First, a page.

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RandomStringString Method (IRandom, Int32, Char, Char, Single, Boolean, Boolean, Boolean)
Generates a random string using the provided character set, plus a separator character which can occur randomly with a specified probability.

Namespace: Experilous.MakeItRandom
Assembly: Assembly-CSharp-firstpass (in Assembly-CSharp-firstpass.dll) Version:
public static string String(
	this IRandom random,
	int length,
	char[] characters,
	char separator,
	float separatorProbability,
	bool allowSeparatorAtEnd = false,
	bool allowSeparatorAtBegin = false,
	bool forceSeparatorAtBegin = false


Type: Experilous.MakeItRandomIRandom
The pseudo-random engine that will be used to generate bits from which the return value is derived.
Type: SystemInt32
The length of the string to be generated.
Type: SystemChar
The allowable characters to select from when generating the string.
Type: SystemChar
The separator character to be randomly inserted into the string according to the probability specified.
Type: SystemSingle
The probability of any specific index in the string being a separator character. Must be in the range [0, 1].
allowSeparatorAtEnd (Optional)
Type: SystemBoolean
Whether or not the last character to be generated is allowed to be a separator character.
allowSeparatorAtBegin (Optional)
Type: SystemBoolean
Whether or not the first character to be generated is allowed to be a separator character.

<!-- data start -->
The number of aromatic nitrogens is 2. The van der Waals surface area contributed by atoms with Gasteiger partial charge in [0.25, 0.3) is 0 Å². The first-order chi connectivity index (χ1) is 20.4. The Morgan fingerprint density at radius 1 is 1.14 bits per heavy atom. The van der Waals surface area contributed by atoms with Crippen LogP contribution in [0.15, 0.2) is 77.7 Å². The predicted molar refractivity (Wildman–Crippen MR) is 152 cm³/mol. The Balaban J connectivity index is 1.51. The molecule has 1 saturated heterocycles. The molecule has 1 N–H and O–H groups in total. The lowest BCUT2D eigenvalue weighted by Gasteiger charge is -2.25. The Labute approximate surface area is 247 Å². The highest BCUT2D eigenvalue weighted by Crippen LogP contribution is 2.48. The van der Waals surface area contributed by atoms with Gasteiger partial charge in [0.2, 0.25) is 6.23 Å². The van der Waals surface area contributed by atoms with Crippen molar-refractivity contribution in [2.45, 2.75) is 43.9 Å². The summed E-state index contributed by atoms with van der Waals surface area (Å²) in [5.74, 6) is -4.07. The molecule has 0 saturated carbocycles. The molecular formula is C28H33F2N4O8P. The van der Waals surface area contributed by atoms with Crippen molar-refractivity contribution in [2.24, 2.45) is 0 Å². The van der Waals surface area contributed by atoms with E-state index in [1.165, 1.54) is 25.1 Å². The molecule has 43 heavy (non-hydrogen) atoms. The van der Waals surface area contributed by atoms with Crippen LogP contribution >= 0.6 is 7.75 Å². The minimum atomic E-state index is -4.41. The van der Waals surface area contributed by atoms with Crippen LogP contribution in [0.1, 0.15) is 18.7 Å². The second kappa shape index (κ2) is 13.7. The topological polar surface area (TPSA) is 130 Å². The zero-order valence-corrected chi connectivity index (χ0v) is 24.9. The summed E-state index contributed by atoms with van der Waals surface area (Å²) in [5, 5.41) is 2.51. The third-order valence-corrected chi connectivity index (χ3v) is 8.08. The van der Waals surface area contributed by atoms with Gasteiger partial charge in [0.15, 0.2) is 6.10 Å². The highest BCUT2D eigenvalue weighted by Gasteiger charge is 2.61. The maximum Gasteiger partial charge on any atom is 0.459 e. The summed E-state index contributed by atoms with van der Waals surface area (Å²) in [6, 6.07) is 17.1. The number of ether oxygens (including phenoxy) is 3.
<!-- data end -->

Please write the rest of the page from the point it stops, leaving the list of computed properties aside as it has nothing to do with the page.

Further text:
forceSeparatorAtBegin (Optional)
Type: SystemBoolean
Whether or not the first character to be generated must be a separator character. Ignored if allowSeparatorAtBegin is false.

Return Value

Type: String
A random string, with each character being a uniformly random selection from the provided character set.

Usage Note

In Visual Basic and C#, you can call this method as an instance method on any object of type IRandom. When you use instance method syntax to call this method, omit the first parameter. For more information, see Extension Methods (Visual Basic) or Extension Methods (C# Programming Guide).

It is guaranteed that two separator characters will never be generated one immediately after the other, regardless of the separator probability.

A separator probability of 0 will guarantee that there are no separators at all, while a probability of 1 will guarantee that every second character is a separtor character. Probabilities less than 1 but greater that 0.5 will be biased toward the same every-other character outcome, but will have a chance of generating longer sequences of non-separator characters, rather than being strictly limited to one non-separator character at a time.

See Also